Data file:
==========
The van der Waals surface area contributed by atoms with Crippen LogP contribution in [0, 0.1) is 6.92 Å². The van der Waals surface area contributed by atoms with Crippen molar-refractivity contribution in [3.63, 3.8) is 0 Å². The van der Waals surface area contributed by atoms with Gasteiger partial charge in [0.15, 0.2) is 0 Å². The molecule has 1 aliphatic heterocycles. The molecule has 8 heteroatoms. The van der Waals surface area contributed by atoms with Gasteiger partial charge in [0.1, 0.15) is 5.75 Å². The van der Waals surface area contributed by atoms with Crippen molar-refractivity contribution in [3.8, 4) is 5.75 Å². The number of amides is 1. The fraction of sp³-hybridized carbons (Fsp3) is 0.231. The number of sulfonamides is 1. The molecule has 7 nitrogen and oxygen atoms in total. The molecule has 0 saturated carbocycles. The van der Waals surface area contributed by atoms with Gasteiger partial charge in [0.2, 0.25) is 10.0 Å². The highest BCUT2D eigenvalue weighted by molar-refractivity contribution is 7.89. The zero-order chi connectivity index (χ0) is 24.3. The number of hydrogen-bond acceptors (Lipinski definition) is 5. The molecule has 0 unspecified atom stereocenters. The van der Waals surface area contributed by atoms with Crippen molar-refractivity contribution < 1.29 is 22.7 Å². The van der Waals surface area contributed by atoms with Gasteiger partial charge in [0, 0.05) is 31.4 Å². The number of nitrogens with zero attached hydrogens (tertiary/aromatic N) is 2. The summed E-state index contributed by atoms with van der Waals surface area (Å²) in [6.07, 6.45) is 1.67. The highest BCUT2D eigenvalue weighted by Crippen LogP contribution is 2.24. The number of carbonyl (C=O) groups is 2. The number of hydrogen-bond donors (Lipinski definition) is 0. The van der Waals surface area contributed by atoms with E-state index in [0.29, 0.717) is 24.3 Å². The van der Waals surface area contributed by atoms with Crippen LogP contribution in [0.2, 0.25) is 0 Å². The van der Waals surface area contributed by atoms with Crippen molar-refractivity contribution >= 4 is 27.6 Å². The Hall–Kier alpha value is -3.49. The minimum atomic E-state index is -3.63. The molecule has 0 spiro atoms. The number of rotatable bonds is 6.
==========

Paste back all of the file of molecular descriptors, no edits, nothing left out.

The van der Waals surface area contributed by atoms with Crippen LogP contribution in [0, 0.1) is 6.92 Å². The van der Waals surface area contributed by atoms with Crippen molar-refractivity contribution in [3.63, 3.8) is 0 Å². The van der Waals surface area contributed by atoms with Gasteiger partial charge in [0.15, 0.2) is 0 Å². The molecule has 1 aliphatic heterocycles. The molecule has 8 heteroatoms. The van der Waals surface area contributed by atoms with Gasteiger partial charge in [0.1, 0.15) is 5.75 Å². The van der Waals surface area contributed by atoms with Crippen molar-refractivity contribution in [3.8, 4) is 5.75 Å². The number of amides is 1. The fraction of sp³-hybridized carbons (Fsp3) is 0.231. The number of sulfonamides is 1. The molecule has 7 nitrogen and oxygen atoms in total. The molecule has 0 saturated carbocycles. The van der Waals surface area contributed by atoms with Gasteiger partial charge in [0.2, 0.25) is 10.0 Å². The highest BCUT2D eigenvalue weighted by molar-refractivity contribution is 7.89. The zero-order chi connectivity index (χ0) is 24.3. The number of hydrogen-bond acceptors (Lipinski definition) is 5. The molecule has 0 unspecified atom stereocenters. The van der Waals surface area contributed by atoms with Crippen molar-refractivity contribution < 1.29 is 22.7 Å². The van der Waals surface area contributed by atoms with Gasteiger partial charge in [0, 0.05) is 31.4 Å². The number of nitrogens with zero attached hydrogens (tertiary/aromatic N) is 2. The summed E-state index contributed by atoms with van der Waals surface area (Å²) in [6.07, 6.45) is 1.67. The highest BCUT2D eigenvalue weighted by Crippen LogP contribution is 2.24. The number of carbonyl (C=O) groups is 2. The number of hydrogen-bond donors (Lipinski definition) is 0. The van der Waals surface area contributed by atoms with E-state index in [0.29, 0.717) is 24.3 Å². The van der Waals surface area contributed by atoms with Crippen LogP contribution in [0.2, 0.25) is 0 Å². The van der Waals surface area contributed by atoms with Crippen molar-refractivity contribution >= 4 is 27.6 Å². The Hall–Kier alpha value is -3.49. The minimum atomic E-state index is -3.63. The molecule has 0 spiro atoms. The number of rotatable bonds is 6.